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annette h. says: 114. July 14th, 2007 at 1:52 pmI really wish that I had read this article before last weekend. I love to take pictures, and my sister-in-law suggested that I take her daughters wedding pictures. They were really looking for ways to cut costs. I was pretty nervous but I took some shots at the rehersal and got a feel of what shots I wanted to take. It was an outside ceremony in the late afternoon, so lighting wasnt really a problem. I moved around quite a bit to get the shots of the bridal party, the dad and bride, the exchange of rings and the kiss. I was also looking for ways to not be in the way. After the ceremony, at the reception, my sister-in-law got everyone together for outside shots. We are in the city and we took photos in the backyard of a nearby business. We got permission, of course. It is a beautiful fence with some flowers and a couple of stone benches gathered around a centerpiece of flowers. Unfortunately, I realized too late after taking some pictures of the bridal party that there were telephone poles sticking out of peoples heads! After I realized that, I made sure to position people away from that area. Also, I asked my sister-in-law if she wanted date imprinting on these photos. Mind you, the wedding date was 07-07-07. She said yes. Well, the one really good one of my niece and her new husband has the date imprinted on her shoulder! I totally forgot to take the imprinting off for the more formal photos. I was the only photographer at the wedding, but I feel that I did a good job on some of the pictures and I learned from the experience. Also, since I am the brides aunt, the grooms father suggested that someone take my picture for the album. And I really dont like having my picture taken. I guess thats why I am behind the camera. I am by far NOT a professional, but I would do it again for family, maybe friends.I just have a Kodak Easy Share digital camera with quite a few features. I dont have any lenses or extra flash, but with some of the inside pictures it took a while for the camera to adjust to the light. But they turned out pretty well. I will definetly copy some of the better photos for a personal album. If someone asks you to photograph their wedding, just let them know up front that you are not a pro, but you will do your best and definetley get a list of who they want photographed. Just go with it and have fun. My family always tells me that I should take classes and become a pro. It is something that I have always wanted to do. We will see. 115.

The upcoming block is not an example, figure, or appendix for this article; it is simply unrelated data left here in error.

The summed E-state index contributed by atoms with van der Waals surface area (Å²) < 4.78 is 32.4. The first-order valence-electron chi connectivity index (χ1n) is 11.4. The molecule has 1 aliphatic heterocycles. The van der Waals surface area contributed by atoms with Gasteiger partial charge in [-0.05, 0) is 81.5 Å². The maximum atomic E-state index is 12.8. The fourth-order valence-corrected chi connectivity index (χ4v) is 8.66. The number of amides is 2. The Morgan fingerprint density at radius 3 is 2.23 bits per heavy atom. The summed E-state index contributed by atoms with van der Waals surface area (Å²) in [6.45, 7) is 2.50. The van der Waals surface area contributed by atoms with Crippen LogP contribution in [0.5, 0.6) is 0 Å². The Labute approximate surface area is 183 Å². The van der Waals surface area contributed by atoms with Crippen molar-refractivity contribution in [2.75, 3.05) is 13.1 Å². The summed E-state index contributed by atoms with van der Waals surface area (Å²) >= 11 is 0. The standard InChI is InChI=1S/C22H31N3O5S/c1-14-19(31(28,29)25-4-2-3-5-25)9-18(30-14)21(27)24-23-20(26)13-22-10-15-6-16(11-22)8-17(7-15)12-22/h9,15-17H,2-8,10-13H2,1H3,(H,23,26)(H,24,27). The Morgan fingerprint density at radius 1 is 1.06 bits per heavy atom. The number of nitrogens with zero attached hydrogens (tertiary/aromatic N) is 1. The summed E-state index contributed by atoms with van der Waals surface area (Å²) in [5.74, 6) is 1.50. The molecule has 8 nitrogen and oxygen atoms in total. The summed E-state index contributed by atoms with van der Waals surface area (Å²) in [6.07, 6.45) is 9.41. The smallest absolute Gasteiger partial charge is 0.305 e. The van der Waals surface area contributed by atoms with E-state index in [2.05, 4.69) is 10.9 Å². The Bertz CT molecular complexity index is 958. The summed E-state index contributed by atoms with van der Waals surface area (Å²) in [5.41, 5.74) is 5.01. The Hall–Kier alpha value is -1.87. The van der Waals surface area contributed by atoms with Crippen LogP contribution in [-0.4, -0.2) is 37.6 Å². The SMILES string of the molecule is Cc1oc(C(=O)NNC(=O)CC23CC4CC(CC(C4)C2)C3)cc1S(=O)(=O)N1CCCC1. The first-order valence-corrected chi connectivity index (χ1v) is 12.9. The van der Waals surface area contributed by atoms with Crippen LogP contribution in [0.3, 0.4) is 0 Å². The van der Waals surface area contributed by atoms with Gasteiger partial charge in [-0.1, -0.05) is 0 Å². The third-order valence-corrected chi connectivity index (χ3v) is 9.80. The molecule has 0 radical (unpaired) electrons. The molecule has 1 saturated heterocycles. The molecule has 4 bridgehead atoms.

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william rodriguez says:

117. July 15th, 2007 at 1:30 am

I do not want to sound pesimistic but it is alarming the number of amateurs who believe that they can do a great job at weddings. Weddings is a serious business and a very special occasion for the couple. Just remember that they are expecting the best from this particular day and that includes you as a photographer. To learn wedding photography takes time and practice. My advise has always been to learn from someone who is already a professional. A great camera and an assortment of professional lenses will NEVER make a good wedding photographer. Do not spoil the expectations of the couple. If you do not have the expertise my advise is to let a professional do the job. 118.

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robert mcneil says: 120. July 15th, 2007 at 1:43 amover the years have been asked to do friends weddings and always explained that i wasnt a pro but would do the the best job for them and if there was a pro there would introduce my self to him and not get in his way and if you do your homework you should not have to many problems 121.